Community Property is a type of common ownership and a way of holding title to property after marriage. This property will be divided equally upon divorce or dissolution of marriage. North Carolina is an equitable distribution state, which means that the marital property and debts are to be divided equitably between the parties. Typically this means a 50/50 division; however, the court may determine that an unequal division in favor of one spouse is more equitable.

Consent Order:

An order entered into voluntarily and with the consent of both parties. The order is then signed by the judge and is enforceable as an order of the court and is subject to the contempt powers of the court if a party fails to comply with the order.

Custody:     See “Child Custody”

Custody Evaluation:

A psychological evaluation of a parent or both parents and the minor children to determine parenting strengths and weaknesses and the benefits or detriments of the placement of the children with either parent. Generally, the costs of such an evaluation are shared.

Defendant:

The person against whom a claim or action is brought in court. In some matters this person can be referred to as the Respondent.

Deposition:

A discovery tool used by attorneys to gather information about the facts of a case by asking questions of a person in an out of court location and obtaining his or her sworn testimony. A court reporter records the questions asked and the answers given so that a verbatim written transcript of the deposition may be prepared. Depositions may also be videotaped.

Discovery:

Statutorily allowed methods of obtaining information about a case, typically from the opposing party. Such methods include depositions, interrogatories, requests for admissions, and requests for production of documents, as well as other methods.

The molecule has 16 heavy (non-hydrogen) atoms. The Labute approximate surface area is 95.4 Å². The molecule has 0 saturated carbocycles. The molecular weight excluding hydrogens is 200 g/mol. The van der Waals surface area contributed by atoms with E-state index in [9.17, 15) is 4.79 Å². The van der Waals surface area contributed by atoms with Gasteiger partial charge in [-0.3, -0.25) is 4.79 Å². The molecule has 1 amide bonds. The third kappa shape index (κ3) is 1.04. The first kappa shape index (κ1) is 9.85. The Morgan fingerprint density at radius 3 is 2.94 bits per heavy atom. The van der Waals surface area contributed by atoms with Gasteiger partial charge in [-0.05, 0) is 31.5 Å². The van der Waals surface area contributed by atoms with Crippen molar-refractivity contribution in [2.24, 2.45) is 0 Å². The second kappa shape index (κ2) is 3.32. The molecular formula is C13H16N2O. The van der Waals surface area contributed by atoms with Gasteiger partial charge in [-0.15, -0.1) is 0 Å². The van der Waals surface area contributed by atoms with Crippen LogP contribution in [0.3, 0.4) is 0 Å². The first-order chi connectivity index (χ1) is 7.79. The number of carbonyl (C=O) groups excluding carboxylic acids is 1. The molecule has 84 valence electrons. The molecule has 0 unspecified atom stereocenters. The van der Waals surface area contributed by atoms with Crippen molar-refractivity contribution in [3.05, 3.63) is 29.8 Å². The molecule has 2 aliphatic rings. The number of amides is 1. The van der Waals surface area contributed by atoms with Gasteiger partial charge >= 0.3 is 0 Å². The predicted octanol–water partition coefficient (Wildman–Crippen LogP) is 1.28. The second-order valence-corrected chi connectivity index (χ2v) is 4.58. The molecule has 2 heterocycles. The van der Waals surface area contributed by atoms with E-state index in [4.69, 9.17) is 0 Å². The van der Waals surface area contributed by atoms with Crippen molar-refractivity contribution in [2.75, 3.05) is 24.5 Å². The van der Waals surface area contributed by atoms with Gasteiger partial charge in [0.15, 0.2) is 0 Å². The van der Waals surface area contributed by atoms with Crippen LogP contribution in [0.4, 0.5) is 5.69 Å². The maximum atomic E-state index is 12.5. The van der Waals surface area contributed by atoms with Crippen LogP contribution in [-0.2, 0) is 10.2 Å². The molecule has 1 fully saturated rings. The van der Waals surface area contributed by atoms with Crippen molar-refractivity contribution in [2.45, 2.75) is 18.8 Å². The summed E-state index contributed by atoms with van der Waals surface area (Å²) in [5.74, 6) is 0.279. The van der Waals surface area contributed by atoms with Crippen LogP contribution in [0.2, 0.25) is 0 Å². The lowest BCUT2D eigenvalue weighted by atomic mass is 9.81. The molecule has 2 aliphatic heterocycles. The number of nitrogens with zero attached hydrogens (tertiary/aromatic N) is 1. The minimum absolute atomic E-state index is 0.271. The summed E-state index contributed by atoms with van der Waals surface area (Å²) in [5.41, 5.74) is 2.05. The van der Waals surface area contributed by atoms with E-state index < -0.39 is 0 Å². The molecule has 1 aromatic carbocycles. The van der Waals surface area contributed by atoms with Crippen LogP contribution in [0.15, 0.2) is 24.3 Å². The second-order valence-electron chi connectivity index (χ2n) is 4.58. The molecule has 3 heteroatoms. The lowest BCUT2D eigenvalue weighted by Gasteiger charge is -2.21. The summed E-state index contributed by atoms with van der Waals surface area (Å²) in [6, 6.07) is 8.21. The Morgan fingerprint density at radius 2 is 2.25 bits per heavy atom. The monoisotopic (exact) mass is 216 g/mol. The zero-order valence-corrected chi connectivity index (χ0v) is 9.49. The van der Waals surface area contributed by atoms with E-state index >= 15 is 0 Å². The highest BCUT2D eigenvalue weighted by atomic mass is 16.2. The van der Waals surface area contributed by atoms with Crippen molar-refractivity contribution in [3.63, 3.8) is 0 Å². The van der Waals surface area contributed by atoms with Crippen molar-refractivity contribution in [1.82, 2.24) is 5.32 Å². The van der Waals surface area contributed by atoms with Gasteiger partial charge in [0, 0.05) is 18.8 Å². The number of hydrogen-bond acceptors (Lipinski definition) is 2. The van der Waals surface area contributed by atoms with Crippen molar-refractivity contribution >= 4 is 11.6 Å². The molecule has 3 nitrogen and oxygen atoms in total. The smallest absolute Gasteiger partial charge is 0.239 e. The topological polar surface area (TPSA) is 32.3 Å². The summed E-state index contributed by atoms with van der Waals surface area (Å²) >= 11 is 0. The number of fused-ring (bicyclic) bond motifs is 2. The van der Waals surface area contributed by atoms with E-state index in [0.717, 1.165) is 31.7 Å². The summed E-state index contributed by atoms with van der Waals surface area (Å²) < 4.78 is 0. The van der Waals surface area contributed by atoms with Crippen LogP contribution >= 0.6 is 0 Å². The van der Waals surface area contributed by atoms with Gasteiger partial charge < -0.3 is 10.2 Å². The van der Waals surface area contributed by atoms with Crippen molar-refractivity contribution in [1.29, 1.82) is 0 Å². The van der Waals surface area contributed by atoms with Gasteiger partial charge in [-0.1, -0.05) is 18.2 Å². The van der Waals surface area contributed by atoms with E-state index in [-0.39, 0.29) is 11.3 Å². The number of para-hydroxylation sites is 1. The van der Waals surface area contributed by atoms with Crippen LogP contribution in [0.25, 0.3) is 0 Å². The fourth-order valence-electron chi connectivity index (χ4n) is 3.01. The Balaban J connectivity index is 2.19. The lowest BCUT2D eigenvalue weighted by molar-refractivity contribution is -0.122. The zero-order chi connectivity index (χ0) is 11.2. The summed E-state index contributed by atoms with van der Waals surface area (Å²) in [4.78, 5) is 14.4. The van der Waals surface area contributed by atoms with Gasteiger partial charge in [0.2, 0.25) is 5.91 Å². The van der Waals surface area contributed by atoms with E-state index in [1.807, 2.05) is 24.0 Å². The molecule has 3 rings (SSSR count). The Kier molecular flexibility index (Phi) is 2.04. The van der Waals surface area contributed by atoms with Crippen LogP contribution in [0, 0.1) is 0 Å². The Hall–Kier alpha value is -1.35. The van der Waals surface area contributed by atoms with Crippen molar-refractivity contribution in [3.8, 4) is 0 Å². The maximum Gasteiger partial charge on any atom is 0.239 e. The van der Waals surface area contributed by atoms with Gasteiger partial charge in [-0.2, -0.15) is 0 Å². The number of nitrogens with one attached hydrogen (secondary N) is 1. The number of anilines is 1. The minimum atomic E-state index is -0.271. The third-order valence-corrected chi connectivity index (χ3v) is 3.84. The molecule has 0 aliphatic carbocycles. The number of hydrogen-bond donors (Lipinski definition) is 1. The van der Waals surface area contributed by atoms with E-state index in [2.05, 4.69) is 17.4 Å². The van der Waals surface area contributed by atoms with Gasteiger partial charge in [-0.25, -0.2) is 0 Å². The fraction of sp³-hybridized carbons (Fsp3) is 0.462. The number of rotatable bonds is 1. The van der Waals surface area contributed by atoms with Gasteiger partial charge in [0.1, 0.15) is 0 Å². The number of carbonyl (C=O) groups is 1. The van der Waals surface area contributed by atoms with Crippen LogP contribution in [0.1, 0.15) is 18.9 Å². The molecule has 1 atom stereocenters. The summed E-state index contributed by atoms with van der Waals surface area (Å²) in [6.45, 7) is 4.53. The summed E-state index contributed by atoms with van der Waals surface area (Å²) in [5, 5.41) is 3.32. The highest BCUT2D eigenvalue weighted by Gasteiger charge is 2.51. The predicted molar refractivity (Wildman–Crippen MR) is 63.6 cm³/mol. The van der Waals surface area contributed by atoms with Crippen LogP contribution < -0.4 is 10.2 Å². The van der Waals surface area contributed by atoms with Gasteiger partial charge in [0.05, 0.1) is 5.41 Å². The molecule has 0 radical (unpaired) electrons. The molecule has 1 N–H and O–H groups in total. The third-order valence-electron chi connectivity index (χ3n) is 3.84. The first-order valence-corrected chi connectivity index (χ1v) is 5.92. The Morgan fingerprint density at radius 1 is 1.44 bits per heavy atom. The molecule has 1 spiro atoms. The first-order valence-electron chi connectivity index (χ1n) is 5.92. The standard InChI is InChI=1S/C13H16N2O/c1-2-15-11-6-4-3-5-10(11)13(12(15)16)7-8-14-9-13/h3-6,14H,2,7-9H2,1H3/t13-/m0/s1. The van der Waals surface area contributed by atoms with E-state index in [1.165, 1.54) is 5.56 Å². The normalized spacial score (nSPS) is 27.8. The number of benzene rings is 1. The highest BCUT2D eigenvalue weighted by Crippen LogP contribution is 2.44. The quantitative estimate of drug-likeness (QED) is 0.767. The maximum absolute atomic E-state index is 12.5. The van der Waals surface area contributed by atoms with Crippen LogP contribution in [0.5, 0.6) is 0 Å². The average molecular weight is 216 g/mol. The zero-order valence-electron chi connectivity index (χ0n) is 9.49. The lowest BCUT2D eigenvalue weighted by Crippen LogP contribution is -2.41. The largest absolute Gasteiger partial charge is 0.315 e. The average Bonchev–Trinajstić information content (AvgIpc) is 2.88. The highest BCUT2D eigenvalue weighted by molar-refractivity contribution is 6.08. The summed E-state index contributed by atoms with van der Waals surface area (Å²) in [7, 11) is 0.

Dissolution of Marriage:

A term used by several states instead of using the term “divorce”. This term does not apply in North Carolina as North Carolina allows a spouse to file a claim for divorce.

Distributional Factors:

A list of different statutory factors which may cause the court to order an unequal distribution of marital property as more equitable than an equal distribution.

Divisible Property:

Any increases, decreases, or passive income on marital property which is acquired after separation and before distribution or any income received after separation but earned prior thereto.

Divorce:     See “Absolute Divorce”

Divorce from Bed and Board:

An action brought to obtain a judicial separation. The party bringing the action must show fault done to them by their spouse such as indignities rendered so as to make his or her condition intolerable and life burdensome, abuse of alcohol or drugs, adultery, and abandonment. ***An action for divorce from bed and board does not have to be brought in order for the parties to separate. See “Separation”

Domestic Violence: